On December 14, the FCC will vote on whether or not to roll back Obama-era policies protecting a free and open internet. In fact, during yesterday’s announcement of the upcoming vote, the FCC neglected to mention the historic 22 million comments on the issue, the majority of which were opposed to its rollback. Read More
Today’s Stories Comcast invests in mesh router maker Plume, launches Xfinity xFi for managing your home’s wireless network John Oliver reminds us that Net Neutrality is still under siege Facebook culls ‘tens of thousands’ of fake accounts ahead of UK election Amazon to control 70 percent of the voice-controlled speaker market this year Food startup Maple shuts… Read More
The Wall Street Journal reports that AT&T is considering giving app makers the option of being charged for the data their users are gobbling up while playing with the app. Let me just start out by calmly saying that this is absolutely ridiculous, and I’d like to call for a People vs. AT&T overturn of the decision right here and now.
See, a study emerged recently showing just how much data the average smartphone user consumes. It’s between 3.2 and 3.9 GB per month.
Now before we get into all the app dev data charge nonsense, there are a couple things that need to be clear. The first is that all the carriers, including AT&T, want you to believe that you’re always nearing that limit, always about to pay a ridiculously high bill because you went over. This is because they’d (ideally) like you to buy a bigger data plan.
This doesn’t make them bad people, but rather good businessmen.
But that study I mentioned included an interesting little tidbit. The top 5 percent of users that AT&T is throttling (once again, for all that excessive data usage) use just about the same amount of data as the top five percent of tiered data subs. Yet, the only ones being throttled are unlimited customers. Correct me if I’m wrong, but if that’s the case, then throttling data-hungry unlimited users (who obviously aren’t that data-hungry after all) doesn’t really have much to do with keeping the network speedy.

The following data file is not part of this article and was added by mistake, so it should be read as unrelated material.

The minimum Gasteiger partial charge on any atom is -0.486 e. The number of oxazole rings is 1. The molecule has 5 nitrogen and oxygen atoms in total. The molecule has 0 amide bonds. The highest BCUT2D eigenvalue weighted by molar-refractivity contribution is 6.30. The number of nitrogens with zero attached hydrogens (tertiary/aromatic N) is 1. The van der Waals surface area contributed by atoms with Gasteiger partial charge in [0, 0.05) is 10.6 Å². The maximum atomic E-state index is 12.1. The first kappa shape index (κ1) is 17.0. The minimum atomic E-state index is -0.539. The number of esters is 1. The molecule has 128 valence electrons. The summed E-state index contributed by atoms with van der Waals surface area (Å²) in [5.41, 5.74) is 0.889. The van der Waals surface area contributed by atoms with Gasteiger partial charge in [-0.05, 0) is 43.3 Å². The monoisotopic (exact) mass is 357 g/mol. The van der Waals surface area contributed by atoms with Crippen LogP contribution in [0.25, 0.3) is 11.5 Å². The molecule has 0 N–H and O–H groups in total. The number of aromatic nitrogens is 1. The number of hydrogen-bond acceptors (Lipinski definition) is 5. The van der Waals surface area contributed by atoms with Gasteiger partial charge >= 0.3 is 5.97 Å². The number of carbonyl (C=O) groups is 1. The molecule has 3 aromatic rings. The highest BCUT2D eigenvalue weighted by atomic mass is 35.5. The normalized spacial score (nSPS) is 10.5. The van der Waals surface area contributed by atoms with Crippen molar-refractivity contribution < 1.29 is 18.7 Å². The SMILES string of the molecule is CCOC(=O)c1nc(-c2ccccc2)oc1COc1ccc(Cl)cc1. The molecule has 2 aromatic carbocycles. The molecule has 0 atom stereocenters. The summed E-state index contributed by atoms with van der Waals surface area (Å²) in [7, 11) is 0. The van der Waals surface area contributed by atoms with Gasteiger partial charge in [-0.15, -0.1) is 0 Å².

This is just one of many examples where AT&T is trying to rake in the cash without offering any real value to customers. The whole charging developers for data thing is no different.
To start, this will not affect AT&T’s current data pricing scheme. In other words, you’ll still be paying just as much for data as you were to begin with. Of course, AT&T will market this as a cost-cutting measure I’m sure, and has already said that this will help app makers reign in new users who are “wary of using data-heavy services like mobile video.”
Oh, how wary we are!
But the average smartphone user (one that emails, uploads pics to Facebook, uses a little Spotify here and there, and carries on their merry way) probably doesn’t go past the 5GB data marker. And that’s generous, seeing as the study pegged average data usage (of the top 5 percent of data users, no less) at less than 4GB.
So, you’re still paying for your 5GB of data (much of which goes unused, I’m sure), but now app developers are going to pay for some of your data too. See, now that you’re good and scared of going over on your data, you’ll find an app in whatever store/market and see that it has some sort of “reduced cap impact” status (as MG would put it).
“Hooray!” you think. “I can play with this app and it won’t cost me any data.”
But there’s no such thing as a free lunch, so in turn the app maker would pay for it. (Remember, you’re still paying the full price of your data plan.) Two revenue streams for the national giant, while the customer and the service provider are both paying for the same thing.
Since AT&T customers pay a hefty $10/GB whenever they go over their cap, it shouldn’t be too hard to get app makers in on this either. Plus, Net Neutrality rules don’t cross over into the mobile realm, so don’t expect any help there.
It’s up to us to not only stand up for fledgling app developers (and big ones, too), but to stand up for ourselves.